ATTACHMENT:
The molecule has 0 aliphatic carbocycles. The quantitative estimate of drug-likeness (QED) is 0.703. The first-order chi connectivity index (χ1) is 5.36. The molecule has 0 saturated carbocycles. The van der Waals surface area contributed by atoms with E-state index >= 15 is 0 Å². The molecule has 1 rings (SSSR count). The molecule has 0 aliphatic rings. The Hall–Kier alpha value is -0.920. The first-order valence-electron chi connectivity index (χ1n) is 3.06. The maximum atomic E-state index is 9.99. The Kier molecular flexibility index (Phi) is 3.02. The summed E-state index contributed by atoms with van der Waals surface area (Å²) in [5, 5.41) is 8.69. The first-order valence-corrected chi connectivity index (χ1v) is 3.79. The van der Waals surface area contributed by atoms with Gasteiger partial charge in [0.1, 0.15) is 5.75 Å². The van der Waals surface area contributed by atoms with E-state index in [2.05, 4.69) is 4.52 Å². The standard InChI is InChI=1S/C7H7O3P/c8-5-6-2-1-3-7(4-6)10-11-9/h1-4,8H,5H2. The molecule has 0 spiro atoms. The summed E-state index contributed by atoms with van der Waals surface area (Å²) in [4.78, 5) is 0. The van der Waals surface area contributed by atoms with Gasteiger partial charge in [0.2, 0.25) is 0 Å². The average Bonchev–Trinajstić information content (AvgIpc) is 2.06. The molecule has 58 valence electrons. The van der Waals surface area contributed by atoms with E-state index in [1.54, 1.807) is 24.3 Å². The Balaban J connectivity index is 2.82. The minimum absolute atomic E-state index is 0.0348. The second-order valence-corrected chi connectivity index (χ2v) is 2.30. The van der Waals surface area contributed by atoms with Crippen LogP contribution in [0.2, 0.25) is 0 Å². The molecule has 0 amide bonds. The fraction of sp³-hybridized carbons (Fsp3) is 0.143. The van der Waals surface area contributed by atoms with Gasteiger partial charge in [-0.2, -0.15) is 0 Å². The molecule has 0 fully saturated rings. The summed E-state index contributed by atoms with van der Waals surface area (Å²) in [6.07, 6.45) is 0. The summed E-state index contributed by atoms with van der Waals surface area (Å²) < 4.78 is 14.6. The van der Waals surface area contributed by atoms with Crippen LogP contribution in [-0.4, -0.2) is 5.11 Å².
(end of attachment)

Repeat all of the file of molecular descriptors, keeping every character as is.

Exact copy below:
The molecule has 0 aliphatic carbocycles. The quantitative estimate of drug-likeness (QED) is 0.703. The first-order chi connectivity index (χ1) is 5.36. The molecule has 0 saturated carbocycles. The van der Waals surface area contributed by atoms with E-state index >= 15 is 0 Å². The molecule has 1 rings (SSSR count). The molecule has 0 aliphatic rings. The Hall–Kier alpha value is -0.920. The first-order valence-electron chi connectivity index (χ1n) is 3.06. The maximum atomic E-state index is 9.99. The Kier molecular flexibility index (Phi) is 3.02. The summed E-state index contributed by atoms with van der Waals surface area (Å²) in [5, 5.41) is 8.69. The first-order valence-corrected chi connectivity index (χ1v) is 3.79. The van der Waals surface area contributed by atoms with Gasteiger partial charge in [0.1, 0.15) is 5.75 Å². The van der Waals surface area contributed by atoms with E-state index in [2.05, 4.69) is 4.52 Å². The standard InChI is InChI=1S/C7H7O3P/c8-5-6-2-1-3-7(4-6)10-11-9/h1-4,8H,5H2. The molecule has 0 spiro atoms. The summed E-state index contributed by atoms with van der Waals surface area (Å²) in [4.78, 5) is 0. The van der Waals surface area contributed by atoms with Gasteiger partial charge in [0.2, 0.25) is 0 Å². The average Bonchev–Trinajstić information content (AvgIpc) is 2.06. The molecule has 58 valence electrons. The van der Waals surface area contributed by atoms with E-state index in [1.54, 1.807) is 24.3 Å². The Balaban J connectivity index is 2.82. The minimum absolute atomic E-state index is 0.0348. The second-order valence-corrected chi connectivity index (χ2v) is 2.30. The van der Waals surface area contributed by atoms with Crippen LogP contribution in [0.2, 0.25) is 0 Å². The molecule has 0 amide bonds. The fraction of sp³-hybridized carbons (Fsp3) is 0.143. The van der Waals surface area contributed by atoms with Gasteiger partial charge in [-0.2, -0.15) is 0 Å². The molecule has 0 fully saturated rings. The summed E-state index contributed by atoms with van der Waals surface area (Å²) in [6.07, 6.45) is 0. The summed E-state index contributed by atoms with van der Waals surface area (Å²) < 4.78 is 14.6. The van der Waals surface area contributed by atoms with Crippen LogP contribution in [-0.4, -0.2) is 5.11 Å².